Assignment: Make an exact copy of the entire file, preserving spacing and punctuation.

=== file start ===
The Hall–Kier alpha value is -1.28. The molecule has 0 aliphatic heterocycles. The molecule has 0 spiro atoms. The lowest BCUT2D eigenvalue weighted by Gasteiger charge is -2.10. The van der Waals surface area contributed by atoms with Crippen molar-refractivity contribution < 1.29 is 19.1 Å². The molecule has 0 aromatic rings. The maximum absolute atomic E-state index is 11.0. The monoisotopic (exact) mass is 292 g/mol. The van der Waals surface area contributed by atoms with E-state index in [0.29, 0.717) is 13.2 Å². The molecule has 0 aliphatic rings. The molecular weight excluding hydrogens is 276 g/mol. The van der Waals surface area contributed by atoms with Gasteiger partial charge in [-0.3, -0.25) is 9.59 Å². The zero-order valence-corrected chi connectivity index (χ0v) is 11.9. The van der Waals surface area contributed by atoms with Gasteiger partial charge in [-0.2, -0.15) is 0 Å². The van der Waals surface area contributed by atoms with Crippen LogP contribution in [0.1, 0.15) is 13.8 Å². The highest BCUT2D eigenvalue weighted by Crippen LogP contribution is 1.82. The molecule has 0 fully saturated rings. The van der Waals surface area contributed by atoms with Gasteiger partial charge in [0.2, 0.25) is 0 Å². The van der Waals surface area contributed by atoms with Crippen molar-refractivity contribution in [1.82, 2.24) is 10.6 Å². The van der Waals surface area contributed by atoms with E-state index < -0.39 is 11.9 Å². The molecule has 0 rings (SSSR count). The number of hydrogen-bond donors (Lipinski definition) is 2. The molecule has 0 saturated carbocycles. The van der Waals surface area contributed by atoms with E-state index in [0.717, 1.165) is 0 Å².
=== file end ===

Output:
The Hall–Kier alpha value is -1.28. The molecule has 0 aliphatic heterocycles. The molecule has 0 spiro atoms. The lowest BCUT2D eigenvalue weighted by Gasteiger charge is -2.10. The van der Waals surface area contributed by atoms with Crippen molar-refractivity contribution < 1.29 is 19.1 Å². The molecule has 0 aromatic rings. The maximum absolute atomic E-state index is 11.0. The monoisotopic (exact) mass is 292 g/mol. The van der Waals surface area contributed by atoms with E-state index in [0.29, 0.717) is 13.2 Å². The molecule has 0 aliphatic rings. The molecular weight excluding hydrogens is 276 g/mol. The van der Waals surface area contributed by atoms with Gasteiger partial charge in [-0.3, -0.25) is 9.59 Å². The zero-order valence-corrected chi connectivity index (χ0v) is 11.9. The van der Waals surface area contributed by atoms with Gasteiger partial charge in [-0.2, -0.15) is 0 Å². The van der Waals surface area contributed by atoms with Crippen LogP contribution in [0.1, 0.15) is 13.8 Å². The highest BCUT2D eigenvalue weighted by Crippen LogP contribution is 1.82. The molecule has 0 fully saturated rings. The van der Waals surface area contributed by atoms with Gasteiger partial charge in [0.2, 0.25) is 0 Å². The van der Waals surface area contributed by atoms with Crippen molar-refractivity contribution in [1.82, 2.24) is 10.6 Å². The van der Waals surface area contributed by atoms with E-state index < -0.39 is 11.9 Å². The molecule has 0 rings (SSSR count). The number of hydrogen-bond donors (Lipinski definition) is 2. The molecule has 0 saturated carbocycles. The van der Waals surface area contributed by atoms with E-state index in [0.717, 1.165) is 0 Å².